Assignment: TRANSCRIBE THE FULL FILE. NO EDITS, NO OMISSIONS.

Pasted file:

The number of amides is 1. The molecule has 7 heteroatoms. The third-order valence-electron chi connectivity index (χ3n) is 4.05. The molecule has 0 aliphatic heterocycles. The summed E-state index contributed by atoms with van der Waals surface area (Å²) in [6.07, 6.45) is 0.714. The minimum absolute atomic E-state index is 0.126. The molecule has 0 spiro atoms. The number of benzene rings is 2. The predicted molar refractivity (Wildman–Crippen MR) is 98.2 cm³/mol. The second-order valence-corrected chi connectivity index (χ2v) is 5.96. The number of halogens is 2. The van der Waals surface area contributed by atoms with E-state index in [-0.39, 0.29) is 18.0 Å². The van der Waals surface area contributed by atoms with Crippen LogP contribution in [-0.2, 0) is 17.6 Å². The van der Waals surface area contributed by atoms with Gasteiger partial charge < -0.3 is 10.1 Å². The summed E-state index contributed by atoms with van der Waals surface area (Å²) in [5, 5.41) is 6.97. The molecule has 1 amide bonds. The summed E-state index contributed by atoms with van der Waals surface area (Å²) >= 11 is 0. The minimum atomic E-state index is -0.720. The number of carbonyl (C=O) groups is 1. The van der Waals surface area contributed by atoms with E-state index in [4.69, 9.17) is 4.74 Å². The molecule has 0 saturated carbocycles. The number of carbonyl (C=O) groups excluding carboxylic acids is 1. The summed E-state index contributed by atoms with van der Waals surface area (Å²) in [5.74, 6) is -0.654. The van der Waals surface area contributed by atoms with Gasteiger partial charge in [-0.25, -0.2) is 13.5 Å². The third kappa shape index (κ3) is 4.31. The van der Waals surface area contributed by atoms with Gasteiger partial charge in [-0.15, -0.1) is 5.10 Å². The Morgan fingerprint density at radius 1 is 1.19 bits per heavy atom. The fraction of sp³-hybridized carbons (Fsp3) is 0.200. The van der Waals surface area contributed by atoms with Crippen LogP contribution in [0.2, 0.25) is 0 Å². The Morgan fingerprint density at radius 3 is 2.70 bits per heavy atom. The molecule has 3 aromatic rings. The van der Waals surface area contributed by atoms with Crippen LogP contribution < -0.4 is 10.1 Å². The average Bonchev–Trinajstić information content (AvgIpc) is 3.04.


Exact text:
The number of amides is 1. The molecule has 7 heteroatoms. The third-order valence-electron chi connectivity index (χ3n) is 4.05. The molecule has 0 aliphatic heterocycles. The summed E-state index contributed by atoms with van der Waals surface area (Å²) in [6.07, 6.45) is 0.714. The minimum absolute atomic E-state index is 0.126. The molecule has 0 spiro atoms. The number of benzene rings is 2. The predicted molar refractivity (Wildman–Crippen MR) is 98.2 cm³/mol. The second-order valence-corrected chi connectivity index (χ2v) is 5.96. The number of halogens is 2. The van der Waals surface area contributed by atoms with E-state index in [-0.39, 0.29) is 18.0 Å². The van der Waals surface area contributed by atoms with Crippen LogP contribution in [-0.2, 0) is 17.6 Å². The van der Waals surface area contributed by atoms with Gasteiger partial charge < -0.3 is 10.1 Å². The summed E-state index contributed by atoms with van der Waals surface area (Å²) in [5, 5.41) is 6.97. The molecule has 1 amide bonds. The summed E-state index contributed by atoms with van der Waals surface area (Å²) >= 11 is 0. The minimum atomic E-state index is -0.720. The number of carbonyl (C=O) groups is 1. The van der Waals surface area contributed by atoms with E-state index in [4.69, 9.17) is 4.74 Å². The molecule has 0 saturated carbocycles. The number of carbonyl (C=O) groups excluding carboxylic acids is 1. The summed E-state index contributed by atoms with van der Waals surface area (Å²) in [5.74, 6) is -0.654. The van der Waals surface area contributed by atoms with Gasteiger partial charge in [-0.25, -0.2) is 13.5 Å². The third kappa shape index (κ3) is 4.31. The van der Waals surface area contributed by atoms with Gasteiger partial charge in [-0.15, -0.1) is 5.10 Å². The Morgan fingerprint density at radius 1 is 1.19 bits per heavy atom. The fraction of sp³-hybridized carbons (Fsp3) is 0.200. The van der Waals surface area contributed by atoms with Crippen LogP contribution in [0.2, 0.25) is 0 Å². The Morgan fingerprint density at radius 3 is 2.70 bits per heavy atom. The molecule has 3 aromatic rings. The van der Waals surface area contributed by atoms with Crippen LogP contribution < -0.4 is 10.1 Å². The average Bonchev–Trinajstić information content (AvgIpc) is 3.04.